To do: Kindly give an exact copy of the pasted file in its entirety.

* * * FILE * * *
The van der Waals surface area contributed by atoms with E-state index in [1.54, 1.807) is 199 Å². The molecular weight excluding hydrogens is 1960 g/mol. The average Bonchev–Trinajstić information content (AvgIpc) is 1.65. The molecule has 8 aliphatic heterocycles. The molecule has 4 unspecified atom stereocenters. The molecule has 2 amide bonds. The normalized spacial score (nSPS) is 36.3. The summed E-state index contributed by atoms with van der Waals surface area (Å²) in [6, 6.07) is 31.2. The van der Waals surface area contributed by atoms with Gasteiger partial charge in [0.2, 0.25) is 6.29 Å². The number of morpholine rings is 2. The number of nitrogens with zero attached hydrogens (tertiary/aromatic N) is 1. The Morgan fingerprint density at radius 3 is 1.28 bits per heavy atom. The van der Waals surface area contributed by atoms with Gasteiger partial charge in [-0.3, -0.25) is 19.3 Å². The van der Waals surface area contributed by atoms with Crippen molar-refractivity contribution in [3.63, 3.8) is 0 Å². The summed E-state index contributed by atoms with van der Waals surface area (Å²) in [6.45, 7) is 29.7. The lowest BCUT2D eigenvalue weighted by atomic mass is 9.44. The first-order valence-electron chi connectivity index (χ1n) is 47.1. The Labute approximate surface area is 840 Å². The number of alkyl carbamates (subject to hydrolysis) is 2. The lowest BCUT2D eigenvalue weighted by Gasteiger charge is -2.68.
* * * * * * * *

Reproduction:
The van der Waals surface area contributed by atoms with E-state index in [1.54, 1.807) is 199 Å². The molecular weight excluding hydrogens is 1960 g/mol. The average Bonchev–Trinajstić information content (AvgIpc) is 1.65. The molecule has 8 aliphatic heterocycles. The molecule has 4 unspecified atom stereocenters. The molecule has 2 amide bonds. The normalized spacial score (nSPS) is 36.3. The summed E-state index contributed by atoms with van der Waals surface area (Å²) in [6, 6.07) is 31.2. The van der Waals surface area contributed by atoms with Gasteiger partial charge in [0.2, 0.25) is 6.29 Å². The number of morpholine rings is 2. The number of nitrogens with zero attached hydrogens (tertiary/aromatic N) is 1. The Morgan fingerprint density at radius 3 is 1.28 bits per heavy atom. The van der Waals surface area contributed by atoms with Gasteiger partial charge in [-0.3, -0.25) is 19.3 Å². The van der Waals surface area contributed by atoms with Crippen molar-refractivity contribution in [3.63, 3.8) is 0 Å². The summed E-state index contributed by atoms with van der Waals surface area (Å²) in [6.45, 7) is 29.7. The lowest BCUT2D eigenvalue weighted by atomic mass is 9.44. The first-order valence-electron chi connectivity index (χ1n) is 47.1. The Labute approximate surface area is 840 Å². The number of alkyl carbamates (subject to hydrolysis) is 2. The lowest BCUT2D eigenvalue weighted by Gasteiger charge is -2.68.